This year, Rogue installed a brand new, state of the art, organizational system to keep our projects in order. Featuring an assortment of white magnets, 3 colors of markers and a metal door, this next generation organizational chart also comes with a lifetime guarantee.
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W IN T ER
Hell or High Water
Meanwhile, in Tygh Valley
Devastation at the Rogue Micro Hopyard in Independence, Oregon. The Micro Hopyard was declared a disaster area in January as the rising waters of the Willamette River left us stranded for over a week. The big winter storms that hit Western Oregon last month dumped so much rain and snow that the river rose more than 20 feet in only three days. Natascha, Josh, Sully, the Free Range Chicks, Turkeys and Potbellied pigs hunkered down on the only remaining patch of dry land. Help came like it always does in farm country - from our neighbors. The Kirk family showed up in one of their big trucks and gave Natascha a lift to the grocery store so she could stock up on supplies. But otherwise Natascha and Josh refused offers to evacuate. It just didn’t feel right to leave behind the Hopyard animals. When the Willamette is back inside its
Snow cover at the Rogue Barley Farm in Tygh Valley, Oregon.
banks, we’ll begin to assess the damage. Flooding has been part of the natural cycle along the Willamette River for thousands of years. The lives of Native Americans revolved around flooding in winter and spring, and dry grasslands dotted with oak savannahs in the summer and fall. The first settlers were startled to see water pouring into their cabins on dark, rainy nights. But they too learned to adapt to the rhythms of the river. Our experience is nothing new. In fact, centuries of flooding are what created the rich, volcanic and alluvial loams at the Micro Hopyard. And the soil is one of the reasons why the Wigrich Appellation has the best terroir for aroma hops in the world. If you’re going to grow your own hops like Rogue, these are the kind of risks you have to take.
Picnic Table Goes For A Swim table was nowhere to be found.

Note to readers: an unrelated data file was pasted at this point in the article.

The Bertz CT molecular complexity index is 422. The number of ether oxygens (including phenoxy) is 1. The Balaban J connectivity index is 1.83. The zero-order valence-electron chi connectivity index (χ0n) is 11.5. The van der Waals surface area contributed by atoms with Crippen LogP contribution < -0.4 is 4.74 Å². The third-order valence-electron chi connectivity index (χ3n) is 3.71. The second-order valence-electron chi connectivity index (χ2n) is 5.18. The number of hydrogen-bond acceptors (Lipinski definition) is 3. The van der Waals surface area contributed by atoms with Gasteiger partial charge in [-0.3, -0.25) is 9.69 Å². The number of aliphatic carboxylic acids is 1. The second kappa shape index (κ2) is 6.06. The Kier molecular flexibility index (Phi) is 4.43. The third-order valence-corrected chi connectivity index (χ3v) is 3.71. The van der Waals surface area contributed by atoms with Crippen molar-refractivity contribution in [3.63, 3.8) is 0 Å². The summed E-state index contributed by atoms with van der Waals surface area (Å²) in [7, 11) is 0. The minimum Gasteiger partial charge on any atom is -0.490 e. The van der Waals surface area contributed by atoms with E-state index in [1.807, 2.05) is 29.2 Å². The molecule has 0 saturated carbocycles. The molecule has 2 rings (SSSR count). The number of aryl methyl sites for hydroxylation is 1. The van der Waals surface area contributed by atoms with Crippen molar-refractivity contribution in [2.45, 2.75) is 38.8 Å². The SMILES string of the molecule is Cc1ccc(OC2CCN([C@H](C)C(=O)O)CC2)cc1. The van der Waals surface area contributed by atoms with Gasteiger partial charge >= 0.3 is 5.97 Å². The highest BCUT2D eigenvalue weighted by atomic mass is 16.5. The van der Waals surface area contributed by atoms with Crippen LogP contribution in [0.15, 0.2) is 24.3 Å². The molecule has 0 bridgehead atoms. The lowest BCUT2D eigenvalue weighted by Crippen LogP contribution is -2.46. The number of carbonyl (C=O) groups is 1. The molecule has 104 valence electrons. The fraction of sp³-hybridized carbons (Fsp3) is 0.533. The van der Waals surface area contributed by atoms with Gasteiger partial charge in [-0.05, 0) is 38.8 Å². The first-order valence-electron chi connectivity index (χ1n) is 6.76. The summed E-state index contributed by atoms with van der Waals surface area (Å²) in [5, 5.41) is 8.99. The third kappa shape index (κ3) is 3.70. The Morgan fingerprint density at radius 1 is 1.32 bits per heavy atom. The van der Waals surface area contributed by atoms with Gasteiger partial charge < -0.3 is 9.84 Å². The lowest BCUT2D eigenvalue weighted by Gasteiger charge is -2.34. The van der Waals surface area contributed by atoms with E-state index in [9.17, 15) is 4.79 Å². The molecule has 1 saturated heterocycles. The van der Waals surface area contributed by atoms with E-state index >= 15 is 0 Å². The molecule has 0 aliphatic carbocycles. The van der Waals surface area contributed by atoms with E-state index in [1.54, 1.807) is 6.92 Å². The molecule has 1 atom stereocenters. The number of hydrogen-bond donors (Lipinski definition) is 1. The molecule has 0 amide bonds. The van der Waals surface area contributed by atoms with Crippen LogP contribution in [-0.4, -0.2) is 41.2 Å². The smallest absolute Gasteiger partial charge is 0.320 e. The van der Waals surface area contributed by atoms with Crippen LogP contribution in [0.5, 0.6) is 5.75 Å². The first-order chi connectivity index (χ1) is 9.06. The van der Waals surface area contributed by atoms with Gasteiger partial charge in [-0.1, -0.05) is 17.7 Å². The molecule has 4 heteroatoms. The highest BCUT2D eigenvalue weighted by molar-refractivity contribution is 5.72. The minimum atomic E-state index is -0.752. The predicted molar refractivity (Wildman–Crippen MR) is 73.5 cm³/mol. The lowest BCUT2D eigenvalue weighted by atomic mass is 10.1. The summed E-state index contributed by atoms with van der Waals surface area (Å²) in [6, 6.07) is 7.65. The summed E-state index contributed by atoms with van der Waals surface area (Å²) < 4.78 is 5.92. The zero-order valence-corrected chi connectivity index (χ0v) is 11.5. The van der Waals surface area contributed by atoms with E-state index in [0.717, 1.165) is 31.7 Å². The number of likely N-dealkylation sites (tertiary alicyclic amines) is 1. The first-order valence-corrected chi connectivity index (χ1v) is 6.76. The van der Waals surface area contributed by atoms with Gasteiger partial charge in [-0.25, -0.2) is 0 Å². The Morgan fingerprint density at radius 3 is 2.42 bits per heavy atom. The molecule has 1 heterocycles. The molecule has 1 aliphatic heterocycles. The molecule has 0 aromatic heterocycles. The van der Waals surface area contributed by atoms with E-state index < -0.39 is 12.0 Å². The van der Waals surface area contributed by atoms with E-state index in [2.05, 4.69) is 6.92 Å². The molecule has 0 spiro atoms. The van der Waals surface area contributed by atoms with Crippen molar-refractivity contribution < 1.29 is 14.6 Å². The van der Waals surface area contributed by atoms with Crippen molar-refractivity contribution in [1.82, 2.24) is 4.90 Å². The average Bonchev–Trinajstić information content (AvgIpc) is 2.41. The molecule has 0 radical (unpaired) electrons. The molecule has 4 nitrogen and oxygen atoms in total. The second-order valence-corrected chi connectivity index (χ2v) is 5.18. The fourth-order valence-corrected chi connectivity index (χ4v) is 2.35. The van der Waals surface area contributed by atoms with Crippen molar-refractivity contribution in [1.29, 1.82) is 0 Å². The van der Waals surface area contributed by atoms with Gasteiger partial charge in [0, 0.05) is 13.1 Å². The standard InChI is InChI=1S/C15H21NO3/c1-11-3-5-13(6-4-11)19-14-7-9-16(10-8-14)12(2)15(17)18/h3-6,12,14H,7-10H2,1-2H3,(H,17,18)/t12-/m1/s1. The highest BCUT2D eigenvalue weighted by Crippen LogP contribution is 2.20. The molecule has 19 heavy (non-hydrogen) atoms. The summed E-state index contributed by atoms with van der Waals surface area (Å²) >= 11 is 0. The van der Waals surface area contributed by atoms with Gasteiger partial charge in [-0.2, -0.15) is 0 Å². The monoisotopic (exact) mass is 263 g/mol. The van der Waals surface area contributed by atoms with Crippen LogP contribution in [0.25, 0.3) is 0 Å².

After the flood waters receded, we discovered that one of our picnic tables was missing. It seemed hard to believe that something so heavy could be carried off so easily. But we looked around and the
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Then just this week, while walking along the perimeter of the hopyard, we spotted a familiar red white object point out of the ground. It was the umbrella for the picnic table – still attached to the table which was buried underneath a big pile of debris. Several acres away from its original location, we guess the table thought it might as well go with the flow and enjoy a nice swim across the hopyard.
The winter storms that dumped rain on the Micro Hopyard brought us something very different here at the Micro Barley Farm –a good dusting of snow. Perfect! A little snow is just what our Risk™ malting barley needs during the winter. The snow forms a blanket that keeps the barley and soil warm and protects them on cold winter days. On warmer days, the melting snow trickles into the soil, keeping it nice and moist. The Risk™ barley is well adapted to these conditions and everything is looking good for another excellent harvest in August. Keep your fingers crossed.
Doc McAllister and the farm hands have also been busy pruning the trees in the Cherry and Apple orchards. This is the best time of year to prune fruit trees. When most other farm activities done for the winter, we have the time to carefully remove dead and diseased branches, as well as lop off crossed limbs. We also removed those little sucker twigs from the main stems and around the trunks. Pruning helps ensure a good crop of fruit during harvest in late summer and the fall. Also keep an eye out for our blueberries. They were planted almost four years ago and should produce their full crop over the summer.
Tis the Season for Dungeness Crab Winter is the busiest time of year on the fishing docks of Newport, Oregon – the hometown of Rogue Ales and Spirits. This is when the Dungeness Crab harvest comes in, and Newport is the Dungeness Crab Capital of the World.
Rogue’s history ever since it opened its brewery in Newport in the middle of the seafood district. Surrounded by processing plants, the commercial fishing fleet and the U.S. Coast Guard, Rogue’s Bayfront Pub is still at its original location.
Newport’s fishing industry was born in Yaquina Bay where fishermen harvested oysters, salmon and Dungeness Crab. Today, Rogue’s World Headquarters and Brewer’s on the Bay overlook the birthplace of Newport fishing. You can catch your own Dungeness Crab right off the back dock then take it next door to the cleaning station at the Rogue House of Spirits. It doesn’t get any fresher than that.
The terroir of Newport and Yaquina Bay has been producing world class seafood and beer for three centuries. Serving whole Dungeness Crab is one of the ways Rogue shares the bounty of its hometown of Newport. Rogue honors all fishermen with Captain Sig’s Northwestern Ale. Named for Sig Hansen, star of Deadliest Catch, it reminds us of the dangers all fishermen face whether they’re in the Bering Sea or off the coast of Newport.
Crabbing and fishing has been part of
The urge to save humanity is almost always a front for the urge to rule. - H.L. Mencken
W IN T ER